Tuesday, January 9, 2018

The Crown Prince's Bride (Royal Duology #2), by Donna Alward

St. Martin's Press, ISBN 9781250142597, January 2018

The tiny kingdom of Marazur has been through a challenging year, with the death of Crown Prince Raoul's wife, Cecilia, and a near-scandal involving his younger brother Diego and Rose, nanny to Raoul and Cecilia's children, Max and Emilia. Rose and Diego are now engaged, but Raoul is still broken-hearted, unable to imagine ever finding true love again, and equally unable to imagine spending the rest of his life alone.

Meanwhile, with his father's advancing years and declining health, Raoul is able to bury himself in the work of running the tiny kingdom. Helping him keep things running smoothly is his assistant, Stephani. She's been there all the time, mostly in the background, for nearly ten years. She's smart, capable, efficient--and beautiful and kind. And Cecilia's cousin.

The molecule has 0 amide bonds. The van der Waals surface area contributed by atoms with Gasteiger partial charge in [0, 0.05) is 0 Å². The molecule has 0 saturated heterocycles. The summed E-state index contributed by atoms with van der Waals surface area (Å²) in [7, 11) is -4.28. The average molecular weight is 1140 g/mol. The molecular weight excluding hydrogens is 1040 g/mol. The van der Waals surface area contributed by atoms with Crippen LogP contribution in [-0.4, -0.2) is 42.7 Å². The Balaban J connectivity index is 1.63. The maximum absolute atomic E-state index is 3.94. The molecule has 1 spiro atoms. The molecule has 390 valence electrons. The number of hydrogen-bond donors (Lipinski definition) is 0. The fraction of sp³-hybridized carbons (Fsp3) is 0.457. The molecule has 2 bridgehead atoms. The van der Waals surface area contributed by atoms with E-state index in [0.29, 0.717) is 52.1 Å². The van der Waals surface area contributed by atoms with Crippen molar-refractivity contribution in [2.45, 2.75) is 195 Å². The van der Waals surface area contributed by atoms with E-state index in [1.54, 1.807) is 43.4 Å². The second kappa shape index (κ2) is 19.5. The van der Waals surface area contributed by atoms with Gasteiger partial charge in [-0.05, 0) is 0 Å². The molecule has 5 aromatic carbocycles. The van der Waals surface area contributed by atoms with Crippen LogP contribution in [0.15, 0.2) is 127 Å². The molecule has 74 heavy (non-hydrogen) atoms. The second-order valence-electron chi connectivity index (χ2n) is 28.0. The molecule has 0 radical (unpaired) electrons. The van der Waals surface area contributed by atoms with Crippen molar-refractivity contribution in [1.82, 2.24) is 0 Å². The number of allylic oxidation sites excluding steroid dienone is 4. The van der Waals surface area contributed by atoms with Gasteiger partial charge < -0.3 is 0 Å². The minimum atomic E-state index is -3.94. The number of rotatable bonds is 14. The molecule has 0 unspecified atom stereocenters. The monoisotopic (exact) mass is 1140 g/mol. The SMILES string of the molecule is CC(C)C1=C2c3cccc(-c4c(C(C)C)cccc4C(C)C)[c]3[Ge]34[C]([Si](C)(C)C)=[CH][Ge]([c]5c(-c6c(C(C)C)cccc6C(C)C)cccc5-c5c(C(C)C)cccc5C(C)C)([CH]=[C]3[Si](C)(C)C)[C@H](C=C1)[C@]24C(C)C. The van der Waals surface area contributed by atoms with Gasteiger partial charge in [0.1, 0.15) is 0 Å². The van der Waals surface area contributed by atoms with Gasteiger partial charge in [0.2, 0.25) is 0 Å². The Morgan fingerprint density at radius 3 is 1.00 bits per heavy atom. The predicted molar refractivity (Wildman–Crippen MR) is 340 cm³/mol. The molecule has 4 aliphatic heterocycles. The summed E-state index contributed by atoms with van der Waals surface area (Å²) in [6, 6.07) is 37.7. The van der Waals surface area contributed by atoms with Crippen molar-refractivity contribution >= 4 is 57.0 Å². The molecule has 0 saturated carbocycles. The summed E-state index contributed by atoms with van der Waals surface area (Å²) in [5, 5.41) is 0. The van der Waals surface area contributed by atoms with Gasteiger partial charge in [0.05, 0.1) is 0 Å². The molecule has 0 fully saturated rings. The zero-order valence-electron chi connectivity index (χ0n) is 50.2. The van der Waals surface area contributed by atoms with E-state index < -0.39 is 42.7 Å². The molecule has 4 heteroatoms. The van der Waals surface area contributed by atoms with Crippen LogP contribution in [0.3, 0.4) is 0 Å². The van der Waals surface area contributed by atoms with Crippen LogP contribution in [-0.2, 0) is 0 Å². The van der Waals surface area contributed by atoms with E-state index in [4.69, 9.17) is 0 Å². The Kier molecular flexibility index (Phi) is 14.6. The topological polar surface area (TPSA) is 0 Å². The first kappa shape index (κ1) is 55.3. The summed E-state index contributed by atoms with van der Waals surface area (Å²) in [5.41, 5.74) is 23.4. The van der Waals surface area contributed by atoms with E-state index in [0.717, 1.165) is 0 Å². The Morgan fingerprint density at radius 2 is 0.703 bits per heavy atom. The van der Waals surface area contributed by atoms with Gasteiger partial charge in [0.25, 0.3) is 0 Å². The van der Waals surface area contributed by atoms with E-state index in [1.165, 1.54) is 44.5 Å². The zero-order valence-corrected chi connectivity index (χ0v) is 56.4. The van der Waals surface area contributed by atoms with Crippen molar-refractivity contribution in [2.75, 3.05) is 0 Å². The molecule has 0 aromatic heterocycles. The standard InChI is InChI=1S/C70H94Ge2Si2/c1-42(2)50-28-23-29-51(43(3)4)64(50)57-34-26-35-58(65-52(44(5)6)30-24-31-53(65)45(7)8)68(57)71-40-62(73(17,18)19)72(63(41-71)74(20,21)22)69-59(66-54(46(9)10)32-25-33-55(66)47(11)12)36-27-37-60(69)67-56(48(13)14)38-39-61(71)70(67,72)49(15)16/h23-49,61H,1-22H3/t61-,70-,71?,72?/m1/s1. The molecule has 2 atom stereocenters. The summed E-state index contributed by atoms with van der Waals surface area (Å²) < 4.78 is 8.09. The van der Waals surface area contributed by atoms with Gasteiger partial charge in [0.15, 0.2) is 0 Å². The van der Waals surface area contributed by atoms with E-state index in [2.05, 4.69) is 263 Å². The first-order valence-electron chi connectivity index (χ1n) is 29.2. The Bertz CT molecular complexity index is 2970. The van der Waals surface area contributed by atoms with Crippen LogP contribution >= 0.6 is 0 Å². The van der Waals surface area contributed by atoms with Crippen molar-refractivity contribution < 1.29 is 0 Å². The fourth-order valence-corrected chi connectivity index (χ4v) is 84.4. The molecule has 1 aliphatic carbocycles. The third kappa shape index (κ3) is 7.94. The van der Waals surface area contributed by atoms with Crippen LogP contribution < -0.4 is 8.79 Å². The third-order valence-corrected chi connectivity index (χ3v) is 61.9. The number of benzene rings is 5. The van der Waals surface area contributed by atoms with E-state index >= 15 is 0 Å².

At Diego and Rose's engagement party, after too much scotch, they exchange a kiss. Then they both try very, very hard to forget it.

At its base, this is just a fun, romantic, "she marries a prince" story, but the characters here are complex and interesting. They respond in real and convincing ways to the real complications of their situation. Raoul is a near-perfect prince, but he's got some real emotional scars affecting him, too.

This isn't a story where the first marriage has to be revealed as fatally flawed for the new romance to be justifiable. I was especially pleased by that. Real life is hard enough; I've never liked the idea that you can only find love once, and that if you don't find that one right person, you're out of luck.

It's an enjoyable, fun book. Recommended if you're looking for a satisfying romance.

I received a free electronic galley of this book from the publisher via NetGalley, and am reviewing it voluntarily.